In LASIK eye surgery, a femtosecond laser – which emits ultra-fast pulses of light allowing for extreme precision– is used to ‘cut’ a thin flap of corneal tissue, underneath which an excimer laser – utilising ultraviolet light – is applied. The flap is then laid flat at the end of the procedure.
Recovery after LASIK eye surgery is rapid with minimal discomfort, and most patients achieve driving standard vision the following day.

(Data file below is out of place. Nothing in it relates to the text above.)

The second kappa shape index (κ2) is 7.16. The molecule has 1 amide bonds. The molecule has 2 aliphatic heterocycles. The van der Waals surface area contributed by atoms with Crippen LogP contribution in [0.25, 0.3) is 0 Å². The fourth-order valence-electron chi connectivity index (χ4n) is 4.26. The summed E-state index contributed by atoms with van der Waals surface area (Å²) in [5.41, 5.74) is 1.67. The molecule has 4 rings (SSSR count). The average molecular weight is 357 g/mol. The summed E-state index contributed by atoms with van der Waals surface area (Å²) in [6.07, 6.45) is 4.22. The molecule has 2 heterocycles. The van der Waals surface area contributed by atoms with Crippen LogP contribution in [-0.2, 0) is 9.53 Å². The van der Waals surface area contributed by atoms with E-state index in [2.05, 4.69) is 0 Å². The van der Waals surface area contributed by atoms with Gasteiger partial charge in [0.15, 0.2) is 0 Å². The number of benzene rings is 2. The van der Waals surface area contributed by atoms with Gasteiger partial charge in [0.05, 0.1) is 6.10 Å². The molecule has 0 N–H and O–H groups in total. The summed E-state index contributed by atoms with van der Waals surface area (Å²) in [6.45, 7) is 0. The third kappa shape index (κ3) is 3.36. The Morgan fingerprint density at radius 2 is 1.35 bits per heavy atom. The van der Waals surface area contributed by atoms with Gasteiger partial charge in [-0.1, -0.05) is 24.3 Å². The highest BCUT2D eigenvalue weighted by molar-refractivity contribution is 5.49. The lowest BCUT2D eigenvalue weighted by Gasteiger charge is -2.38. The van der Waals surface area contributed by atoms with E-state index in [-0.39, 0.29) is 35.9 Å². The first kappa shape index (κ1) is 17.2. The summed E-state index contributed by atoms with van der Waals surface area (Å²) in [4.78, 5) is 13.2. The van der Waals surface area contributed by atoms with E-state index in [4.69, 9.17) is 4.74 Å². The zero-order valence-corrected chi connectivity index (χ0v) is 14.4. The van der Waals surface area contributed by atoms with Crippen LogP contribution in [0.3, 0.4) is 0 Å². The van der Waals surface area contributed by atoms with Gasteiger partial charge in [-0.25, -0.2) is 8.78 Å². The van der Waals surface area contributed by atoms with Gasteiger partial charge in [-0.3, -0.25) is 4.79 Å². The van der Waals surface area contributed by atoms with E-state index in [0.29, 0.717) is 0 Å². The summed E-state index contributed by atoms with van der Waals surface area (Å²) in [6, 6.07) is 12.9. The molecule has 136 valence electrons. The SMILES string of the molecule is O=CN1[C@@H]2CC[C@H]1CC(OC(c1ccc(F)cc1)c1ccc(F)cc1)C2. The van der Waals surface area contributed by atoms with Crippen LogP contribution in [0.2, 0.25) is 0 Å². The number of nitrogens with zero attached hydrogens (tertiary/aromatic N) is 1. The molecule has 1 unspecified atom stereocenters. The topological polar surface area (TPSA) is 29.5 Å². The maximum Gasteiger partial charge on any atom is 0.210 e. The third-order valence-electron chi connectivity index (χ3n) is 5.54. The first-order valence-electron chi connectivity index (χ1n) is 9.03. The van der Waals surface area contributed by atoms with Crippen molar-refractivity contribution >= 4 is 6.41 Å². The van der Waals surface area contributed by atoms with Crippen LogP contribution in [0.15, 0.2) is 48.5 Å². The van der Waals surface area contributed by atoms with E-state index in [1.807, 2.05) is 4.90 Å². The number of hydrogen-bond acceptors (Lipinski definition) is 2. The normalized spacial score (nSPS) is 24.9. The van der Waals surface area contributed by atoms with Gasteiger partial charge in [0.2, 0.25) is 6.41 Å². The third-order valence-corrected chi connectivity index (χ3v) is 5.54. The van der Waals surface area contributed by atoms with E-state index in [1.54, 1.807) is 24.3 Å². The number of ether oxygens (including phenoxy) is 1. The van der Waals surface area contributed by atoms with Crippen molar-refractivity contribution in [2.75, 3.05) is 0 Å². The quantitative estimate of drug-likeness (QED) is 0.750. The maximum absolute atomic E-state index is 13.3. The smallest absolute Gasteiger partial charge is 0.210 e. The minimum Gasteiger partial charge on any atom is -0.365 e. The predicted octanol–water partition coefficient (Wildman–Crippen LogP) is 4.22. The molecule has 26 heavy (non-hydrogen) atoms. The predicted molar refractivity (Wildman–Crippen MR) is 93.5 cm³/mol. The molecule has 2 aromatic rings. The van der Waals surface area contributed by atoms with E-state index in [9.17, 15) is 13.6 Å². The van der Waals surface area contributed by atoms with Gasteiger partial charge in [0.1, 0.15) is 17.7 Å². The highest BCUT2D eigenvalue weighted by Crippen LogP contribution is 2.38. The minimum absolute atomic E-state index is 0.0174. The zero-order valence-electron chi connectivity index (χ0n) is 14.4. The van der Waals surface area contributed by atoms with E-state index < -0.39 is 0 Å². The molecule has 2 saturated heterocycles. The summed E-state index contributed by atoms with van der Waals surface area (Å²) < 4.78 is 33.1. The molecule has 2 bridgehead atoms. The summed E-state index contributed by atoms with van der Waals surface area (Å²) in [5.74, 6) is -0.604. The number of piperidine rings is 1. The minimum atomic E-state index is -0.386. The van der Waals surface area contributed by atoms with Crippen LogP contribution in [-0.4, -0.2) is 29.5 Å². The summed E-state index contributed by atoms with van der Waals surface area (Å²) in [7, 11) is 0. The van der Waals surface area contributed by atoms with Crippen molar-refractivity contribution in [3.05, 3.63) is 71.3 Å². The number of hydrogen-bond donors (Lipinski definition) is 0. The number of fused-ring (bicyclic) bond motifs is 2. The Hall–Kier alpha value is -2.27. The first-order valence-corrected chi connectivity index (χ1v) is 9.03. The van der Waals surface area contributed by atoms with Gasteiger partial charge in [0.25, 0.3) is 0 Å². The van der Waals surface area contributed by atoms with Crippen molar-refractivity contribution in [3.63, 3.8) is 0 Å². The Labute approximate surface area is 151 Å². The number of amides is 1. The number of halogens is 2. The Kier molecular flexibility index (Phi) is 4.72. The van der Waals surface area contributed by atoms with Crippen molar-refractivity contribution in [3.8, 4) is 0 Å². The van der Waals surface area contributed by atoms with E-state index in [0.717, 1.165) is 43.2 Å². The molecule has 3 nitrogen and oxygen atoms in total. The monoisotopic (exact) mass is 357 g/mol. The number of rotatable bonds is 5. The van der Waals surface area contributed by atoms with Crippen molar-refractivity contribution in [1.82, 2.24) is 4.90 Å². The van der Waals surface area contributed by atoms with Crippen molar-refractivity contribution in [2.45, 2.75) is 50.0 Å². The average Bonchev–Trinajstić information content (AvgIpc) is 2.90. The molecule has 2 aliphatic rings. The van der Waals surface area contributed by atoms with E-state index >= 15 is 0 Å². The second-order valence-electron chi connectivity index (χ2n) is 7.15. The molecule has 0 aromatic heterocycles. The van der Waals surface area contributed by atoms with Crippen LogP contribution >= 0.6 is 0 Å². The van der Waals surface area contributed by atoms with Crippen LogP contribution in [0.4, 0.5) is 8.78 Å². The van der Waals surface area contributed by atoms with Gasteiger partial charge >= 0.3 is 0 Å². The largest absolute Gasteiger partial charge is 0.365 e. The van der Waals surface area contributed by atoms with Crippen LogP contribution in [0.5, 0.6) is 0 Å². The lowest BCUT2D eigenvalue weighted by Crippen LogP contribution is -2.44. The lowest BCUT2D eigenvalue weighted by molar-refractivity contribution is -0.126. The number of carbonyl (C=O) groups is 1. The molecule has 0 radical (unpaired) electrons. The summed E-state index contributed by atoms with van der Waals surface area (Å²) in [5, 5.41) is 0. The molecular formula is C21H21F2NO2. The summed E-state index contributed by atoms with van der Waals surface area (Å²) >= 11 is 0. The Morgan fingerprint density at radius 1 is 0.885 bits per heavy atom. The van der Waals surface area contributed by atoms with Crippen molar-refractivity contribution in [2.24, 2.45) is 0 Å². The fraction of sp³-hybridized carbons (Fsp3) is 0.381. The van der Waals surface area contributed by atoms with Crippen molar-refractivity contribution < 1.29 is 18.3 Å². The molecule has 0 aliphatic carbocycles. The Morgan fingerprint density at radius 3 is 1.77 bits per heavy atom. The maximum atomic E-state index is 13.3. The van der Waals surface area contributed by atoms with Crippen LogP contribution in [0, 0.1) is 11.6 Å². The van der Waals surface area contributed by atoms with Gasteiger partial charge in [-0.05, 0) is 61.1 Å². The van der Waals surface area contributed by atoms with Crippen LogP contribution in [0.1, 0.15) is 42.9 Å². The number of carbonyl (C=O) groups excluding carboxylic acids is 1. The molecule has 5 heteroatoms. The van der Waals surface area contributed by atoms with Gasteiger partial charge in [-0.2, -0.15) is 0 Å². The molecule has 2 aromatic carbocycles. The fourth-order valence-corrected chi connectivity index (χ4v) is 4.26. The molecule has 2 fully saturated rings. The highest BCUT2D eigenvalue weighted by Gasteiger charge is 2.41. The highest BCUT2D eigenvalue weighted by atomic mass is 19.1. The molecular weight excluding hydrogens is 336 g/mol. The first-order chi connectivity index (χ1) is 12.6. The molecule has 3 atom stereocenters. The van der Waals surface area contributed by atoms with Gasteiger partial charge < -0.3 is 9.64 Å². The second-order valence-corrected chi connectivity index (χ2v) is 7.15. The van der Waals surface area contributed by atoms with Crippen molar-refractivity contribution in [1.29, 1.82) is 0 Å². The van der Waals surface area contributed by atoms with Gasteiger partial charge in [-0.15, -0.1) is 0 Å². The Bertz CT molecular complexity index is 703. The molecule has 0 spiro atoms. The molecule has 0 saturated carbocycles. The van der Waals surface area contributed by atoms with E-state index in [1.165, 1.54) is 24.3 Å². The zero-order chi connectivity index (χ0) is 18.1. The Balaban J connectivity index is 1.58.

TransPRK, PRK and LASEK eye surgeries are all examples of laser treatments applied directly to the surface of the cornea (without a flap). LASEK and PRK both involve manually brushing away the corneal skin layer (epithelium). A more advanced technique, transepithelial PRK (TransPRK), reshapes the cornea through the epithelium.
TransPRK is the only ‘no-touch’ technique for laser refractive surgery - applying the laser light directly to the surface of the eye means no brushing, no cutting and no flap.